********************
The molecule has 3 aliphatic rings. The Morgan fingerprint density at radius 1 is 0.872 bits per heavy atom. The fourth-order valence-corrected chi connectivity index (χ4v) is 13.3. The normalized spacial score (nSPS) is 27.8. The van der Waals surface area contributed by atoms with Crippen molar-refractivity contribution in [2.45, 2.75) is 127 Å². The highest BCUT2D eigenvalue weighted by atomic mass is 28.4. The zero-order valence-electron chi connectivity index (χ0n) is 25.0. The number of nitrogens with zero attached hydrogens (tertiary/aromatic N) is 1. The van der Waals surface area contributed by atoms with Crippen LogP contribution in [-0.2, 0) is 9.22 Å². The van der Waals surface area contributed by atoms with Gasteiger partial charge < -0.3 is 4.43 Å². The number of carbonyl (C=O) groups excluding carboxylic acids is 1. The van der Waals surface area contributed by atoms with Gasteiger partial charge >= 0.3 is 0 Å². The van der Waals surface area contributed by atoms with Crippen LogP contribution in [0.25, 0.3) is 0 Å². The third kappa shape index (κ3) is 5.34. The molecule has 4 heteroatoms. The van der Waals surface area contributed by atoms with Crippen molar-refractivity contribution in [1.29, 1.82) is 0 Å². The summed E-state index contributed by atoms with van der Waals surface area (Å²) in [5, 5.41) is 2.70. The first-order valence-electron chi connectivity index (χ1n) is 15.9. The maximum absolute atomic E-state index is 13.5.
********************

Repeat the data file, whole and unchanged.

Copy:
The molecule has 3 aliphatic rings. The Morgan fingerprint density at radius 1 is 0.872 bits per heavy atom. The fourth-order valence-corrected chi connectivity index (χ4v) is 13.3. The normalized spacial score (nSPS) is 27.8. The van der Waals surface area contributed by atoms with Crippen molar-refractivity contribution in [2.45, 2.75) is 127 Å². The highest BCUT2D eigenvalue weighted by atomic mass is 28.4. The zero-order valence-electron chi connectivity index (χ0n) is 25.0. The number of nitrogens with zero attached hydrogens (tertiary/aromatic N) is 1. The van der Waals surface area contributed by atoms with Crippen LogP contribution in [-0.2, 0) is 9.22 Å². The van der Waals surface area contributed by atoms with Gasteiger partial charge < -0.3 is 4.43 Å². The number of carbonyl (C=O) groups excluding carboxylic acids is 1. The van der Waals surface area contributed by atoms with Gasteiger partial charge >= 0.3 is 0 Å². The van der Waals surface area contributed by atoms with Crippen LogP contribution in [0.25, 0.3) is 0 Å². The third kappa shape index (κ3) is 5.34. The molecule has 4 heteroatoms. The van der Waals surface area contributed by atoms with Crippen molar-refractivity contribution in [1.29, 1.82) is 0 Å². The summed E-state index contributed by atoms with van der Waals surface area (Å²) in [5, 5.41) is 2.70. The first-order valence-electron chi connectivity index (χ1n) is 15.9. The maximum absolute atomic E-state index is 13.5.